A major solar flare that occurred Tuesday at 7:28 p.m. EST may yield a substantial aurora borealis (northern lights) over the next couple of nights. Scientists predict another solar flare early in the morning on March 8. It could be the strongest coronal mass ejection since December of 2006
Areal coverage of the display is almost impossible to gauge ahead of time. The northern lights could be visible as far south as the southern Great Lakes region.
Skies will be clear to partly cloudy along much of the East Coast, West Coast, Great Basin, the northern Rockies and portions of the interior South and the northern Plains. In southern Canada, portions of the Prairies and and British Columbia, clouds should be absent for a time.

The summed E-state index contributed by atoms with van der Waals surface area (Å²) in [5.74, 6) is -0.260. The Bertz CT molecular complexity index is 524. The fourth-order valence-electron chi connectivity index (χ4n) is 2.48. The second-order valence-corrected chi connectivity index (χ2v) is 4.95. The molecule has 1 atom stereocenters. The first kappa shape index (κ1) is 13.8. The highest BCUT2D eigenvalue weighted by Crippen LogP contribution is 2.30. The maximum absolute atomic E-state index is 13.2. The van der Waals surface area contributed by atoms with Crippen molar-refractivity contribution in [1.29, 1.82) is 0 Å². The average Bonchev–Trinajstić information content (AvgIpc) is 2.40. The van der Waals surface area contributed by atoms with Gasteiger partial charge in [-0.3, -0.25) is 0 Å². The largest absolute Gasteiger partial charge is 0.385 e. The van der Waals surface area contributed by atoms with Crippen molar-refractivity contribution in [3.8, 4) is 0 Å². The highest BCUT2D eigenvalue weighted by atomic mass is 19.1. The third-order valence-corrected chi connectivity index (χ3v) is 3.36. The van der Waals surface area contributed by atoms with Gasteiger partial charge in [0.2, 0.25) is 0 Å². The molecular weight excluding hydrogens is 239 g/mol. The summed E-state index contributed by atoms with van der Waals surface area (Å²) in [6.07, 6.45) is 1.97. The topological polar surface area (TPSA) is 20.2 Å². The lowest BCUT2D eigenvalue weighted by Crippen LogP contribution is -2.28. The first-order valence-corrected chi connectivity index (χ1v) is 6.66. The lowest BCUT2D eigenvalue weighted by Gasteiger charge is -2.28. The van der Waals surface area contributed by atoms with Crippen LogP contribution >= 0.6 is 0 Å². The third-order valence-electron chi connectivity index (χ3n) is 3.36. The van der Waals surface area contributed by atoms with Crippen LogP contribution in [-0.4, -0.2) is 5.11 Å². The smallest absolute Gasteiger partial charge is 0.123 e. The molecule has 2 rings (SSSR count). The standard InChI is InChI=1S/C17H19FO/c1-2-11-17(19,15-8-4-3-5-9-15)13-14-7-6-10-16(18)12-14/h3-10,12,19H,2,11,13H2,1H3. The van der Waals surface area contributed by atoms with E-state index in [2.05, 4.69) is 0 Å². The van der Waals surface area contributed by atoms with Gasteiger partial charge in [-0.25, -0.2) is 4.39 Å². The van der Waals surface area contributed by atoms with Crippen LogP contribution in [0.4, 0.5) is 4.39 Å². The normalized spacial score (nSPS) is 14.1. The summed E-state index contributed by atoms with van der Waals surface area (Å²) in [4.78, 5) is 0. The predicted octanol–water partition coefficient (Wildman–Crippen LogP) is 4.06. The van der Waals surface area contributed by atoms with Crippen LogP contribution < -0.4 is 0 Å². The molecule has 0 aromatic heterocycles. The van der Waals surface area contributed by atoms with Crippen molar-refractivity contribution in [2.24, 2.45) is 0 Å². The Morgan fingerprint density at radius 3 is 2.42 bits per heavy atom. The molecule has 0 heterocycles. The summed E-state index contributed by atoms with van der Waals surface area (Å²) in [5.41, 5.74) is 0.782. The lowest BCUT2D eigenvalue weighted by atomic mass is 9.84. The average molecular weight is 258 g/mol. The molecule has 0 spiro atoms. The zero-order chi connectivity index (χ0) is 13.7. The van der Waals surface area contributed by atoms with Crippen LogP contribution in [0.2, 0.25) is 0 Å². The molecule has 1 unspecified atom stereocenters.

There will be a full moon Wednesday night, which could detract from viewing the show somewhat.
Experts at Space Weather.com believe the flare will only graze the earth's magnetosphere, so significant disruptions to radio signals are not expected. Some commercial flights will reroute their trips from polar regions.
However, the solar plasma released from a large sun spot could yield an impressive light show on behalf of the aurora borealis.
From AccuWeather.com (find the original story here); reprinted with permission.